Sunday, May 11, 2014

Mothers' Day, 2014

If you came here expecting the usual Poetry Sunday post, you'll need to come back tomorrow ... I forgot that today was Mothers' Day. These things happen when you get older.

This is the seventh year that I have revised and updated my traditional Mothers' Day post. It may be recycled and tweaked, but it's no less from the heart.

Today is Mothers’ Day, the one day each year we set aside to honor the lady we undervalue the other 364. It’s the day we remember the person who made our hurts better, explained our homework, cooked our meals, washed our clothes, drove us where we needed to go, warned us about our less-savory acquaintances, embarrassed us in front of our friends, and did her best to point us down the straight line of a moral and upright life.

Mothers are the wonderful and woefully underappreciated people from whom the Army and the Navy stole their one-time recruiting slogans - the Army's "We do more before 9 AM than most people do all day," and the Navy's "It's not just a job, it's an adventure." With all due respect to Soldiers and Sailors everywhere ... you guys ain't got a clue.

Somewhere in my web surfings I found this little riff on how we look at our Mothers at different ages:

Age 4: Mommy can do anything!
Age 8: Mom knows a lot!
Age 12: Mother doesn't know everything.
Age 14: Mother doesn't know anything.
Age 16: Mother is so old-fashioned.
Age 18: Her? She's out of it.
Age 25: Mom might know something about that.
Age 35: Before we decide, let's ask Mom.
Age 45: What would Mom have thought about that?
Age 65: I wish I could talk that over with Mom.

It’s true.

My mother passed away thirteen years ago at the far-too-young age of 74. She spent a long and honorable life raising four children who, I like to think, made her proud ... most of the time, anyway. And in her twilight years, her once-formidable mind ravaged by Alzheimer’s Disease, she missed much of the result of her love and care and sacrifice – a son who finally knows how to dance (and who may yet write that book she thought he had in him, instead of a daily blog), a small army of grandchildren, and six beautiful great-grandchildren who will never know her love and wisdom and the off-the-wall sense of humor* that brightened the lives of everyone who knew her.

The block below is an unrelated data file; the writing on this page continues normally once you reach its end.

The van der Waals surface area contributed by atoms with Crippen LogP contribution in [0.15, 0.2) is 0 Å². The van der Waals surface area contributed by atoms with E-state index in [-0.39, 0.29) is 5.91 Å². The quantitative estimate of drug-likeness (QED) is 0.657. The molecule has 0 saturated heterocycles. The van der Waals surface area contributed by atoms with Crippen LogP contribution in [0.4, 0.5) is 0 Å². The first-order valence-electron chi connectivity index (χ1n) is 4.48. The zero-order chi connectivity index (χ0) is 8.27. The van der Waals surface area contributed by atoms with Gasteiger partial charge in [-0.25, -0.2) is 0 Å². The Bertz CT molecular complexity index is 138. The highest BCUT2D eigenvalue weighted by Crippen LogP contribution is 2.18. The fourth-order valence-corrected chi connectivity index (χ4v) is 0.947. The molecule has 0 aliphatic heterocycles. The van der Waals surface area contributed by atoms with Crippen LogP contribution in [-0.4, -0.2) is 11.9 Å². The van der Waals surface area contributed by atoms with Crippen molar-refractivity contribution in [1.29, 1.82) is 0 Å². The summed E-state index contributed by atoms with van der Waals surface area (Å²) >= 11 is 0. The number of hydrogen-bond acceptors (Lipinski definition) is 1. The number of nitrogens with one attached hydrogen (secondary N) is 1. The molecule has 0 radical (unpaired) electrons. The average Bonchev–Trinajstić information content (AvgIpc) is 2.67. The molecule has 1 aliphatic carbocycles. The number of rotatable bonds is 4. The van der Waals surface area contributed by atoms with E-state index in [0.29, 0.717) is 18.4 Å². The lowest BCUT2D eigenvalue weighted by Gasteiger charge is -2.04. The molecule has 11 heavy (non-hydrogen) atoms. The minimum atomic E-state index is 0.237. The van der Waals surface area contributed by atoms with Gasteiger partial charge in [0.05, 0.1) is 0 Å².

The next generation of Mothers is moving the family forward. My beloved daughter Yasmin and the best daughter-in-law in the world, Tabitha, between them are raising the world’s six greatest grandchildren (Marcy, Joe, Noah, Leya, Elise, and Ava). And someday those wonderful grandchildren will sit down on Mothers’ Day and reflect – just as their grandpa does today – on the marvelous, magical lady who gave up so much of her own life and dreams to make them who they are.

And so again this year, I wish my own Agnes, Yasmin and Tabitha, my sister Lisa and sisters-in-law Laura and Brenda, fellow bloggers Amanda and Fiona, Chrissy, Kathy, and all the other mothers out there doing the world's toughest job, a very happy Mothers' Day and many more to come.

We couldn't be what we are, or do what we do, without you.

Take the time today to give your Mother a hug and a kiss. Someday, you’ll wish you had.

And lest you think I'm getting too maudlin about the whole thing, here's a picture from long ago of my Dad with four then and future moms: my daughter Yasmin, my sister Lisa, Agnes, and my mother ...

We're a weird family, but somehow we've all turned out all right. More or less.

Happy Mothers' Day!

More thoughts later.


* Every time you groan at one of my puns, you should be grateful that you never had to deal with Mom ...


Arizona Dave said...

Damn ninja onions...

Excellent post, Sir Bilbo!

eViL pOp TaRt said...

Happy Mother's Day, Bilbo. I'm calling my for a long talk.

Grand Crapaud said...

I wish I could call mine.

KathyA said...

Visited with mine yesterday.

Got those same ninja onions, here, Arizona Dave!

Banana Oil said...

A great post, Bilbo!

Mike said...

It's been 24 years.

Margaret (Peggy or Peg too) said...

love it!